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The adept who attains perfect inner serenity can do so only by paying the price of forgoing the emotional agitations, attractions, and repulsions which constitute much of the inner life of most people. Having attained it himself, he can lead others to it only by pointing towards it as a reachable goal for them, too. He may not yield to personal favouritism or egotistic caprice based on likes and dislikes in selecting those whom he is to help. Indeed, because of this it is said that he is more interested in mankind collectively rather than as individuals. Now if he had to commit emotional suicide to reach his present height, it is unreasonable to expect that he should flatter or encourage those who, although seeking the same height, seek also to preserve or nourish their egoistic emotions. The latter are nearly always closely linked to egoistic desires. An inward detachment from all eagerness for earthly life is the grim price that must be paid before entry into the kingdom of heaven can be got. Such detachment requires soft sentimentality to yield to hard recognition of the impersonal realities of the human situation. And this recognition must assuredly lead the seeker far away from conventional points of view concerning his personal duties, his family relations, and his social behavior.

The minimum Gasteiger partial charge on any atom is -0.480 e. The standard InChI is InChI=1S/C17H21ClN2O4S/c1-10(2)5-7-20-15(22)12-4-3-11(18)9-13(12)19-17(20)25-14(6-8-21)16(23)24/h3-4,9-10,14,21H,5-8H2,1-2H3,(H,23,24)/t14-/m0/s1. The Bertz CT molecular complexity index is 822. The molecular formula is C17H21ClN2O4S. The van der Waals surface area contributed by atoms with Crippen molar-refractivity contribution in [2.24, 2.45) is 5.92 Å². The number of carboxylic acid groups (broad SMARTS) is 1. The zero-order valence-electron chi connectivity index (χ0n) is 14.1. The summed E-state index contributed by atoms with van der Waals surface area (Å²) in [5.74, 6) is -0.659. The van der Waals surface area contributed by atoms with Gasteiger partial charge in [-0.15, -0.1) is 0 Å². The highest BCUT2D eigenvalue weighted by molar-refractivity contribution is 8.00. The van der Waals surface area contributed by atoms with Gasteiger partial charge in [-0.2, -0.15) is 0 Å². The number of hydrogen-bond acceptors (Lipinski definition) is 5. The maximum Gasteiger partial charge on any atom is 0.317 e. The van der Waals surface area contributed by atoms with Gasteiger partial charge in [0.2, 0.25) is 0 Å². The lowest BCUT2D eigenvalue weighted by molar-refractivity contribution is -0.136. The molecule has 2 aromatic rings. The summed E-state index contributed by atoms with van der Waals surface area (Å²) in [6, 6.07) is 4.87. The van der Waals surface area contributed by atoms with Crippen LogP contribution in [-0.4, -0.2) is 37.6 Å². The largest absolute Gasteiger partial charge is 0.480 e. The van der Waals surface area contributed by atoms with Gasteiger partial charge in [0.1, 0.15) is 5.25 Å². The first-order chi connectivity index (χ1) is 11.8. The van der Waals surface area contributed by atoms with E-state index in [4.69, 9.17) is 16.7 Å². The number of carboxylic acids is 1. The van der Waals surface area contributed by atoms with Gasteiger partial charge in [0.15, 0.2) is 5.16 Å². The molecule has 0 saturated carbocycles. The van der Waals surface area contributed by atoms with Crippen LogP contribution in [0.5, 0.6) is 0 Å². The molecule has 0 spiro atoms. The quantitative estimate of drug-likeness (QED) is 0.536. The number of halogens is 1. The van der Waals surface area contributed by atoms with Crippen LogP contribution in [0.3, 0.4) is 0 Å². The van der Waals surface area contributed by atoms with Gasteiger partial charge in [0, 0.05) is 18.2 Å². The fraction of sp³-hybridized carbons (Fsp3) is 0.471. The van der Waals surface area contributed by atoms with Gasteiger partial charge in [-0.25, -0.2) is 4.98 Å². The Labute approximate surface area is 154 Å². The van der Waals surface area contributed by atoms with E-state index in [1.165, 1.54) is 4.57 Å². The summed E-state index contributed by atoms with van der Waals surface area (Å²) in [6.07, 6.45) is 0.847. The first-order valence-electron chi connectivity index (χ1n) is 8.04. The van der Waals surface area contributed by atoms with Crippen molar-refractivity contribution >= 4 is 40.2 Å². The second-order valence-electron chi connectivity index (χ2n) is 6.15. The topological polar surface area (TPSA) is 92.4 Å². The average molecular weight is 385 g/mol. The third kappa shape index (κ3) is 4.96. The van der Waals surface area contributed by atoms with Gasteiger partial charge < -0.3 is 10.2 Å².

-- Notebooks Category 6: Emotions and Ethics > Chapter 3: Discipline Emotions > # 178






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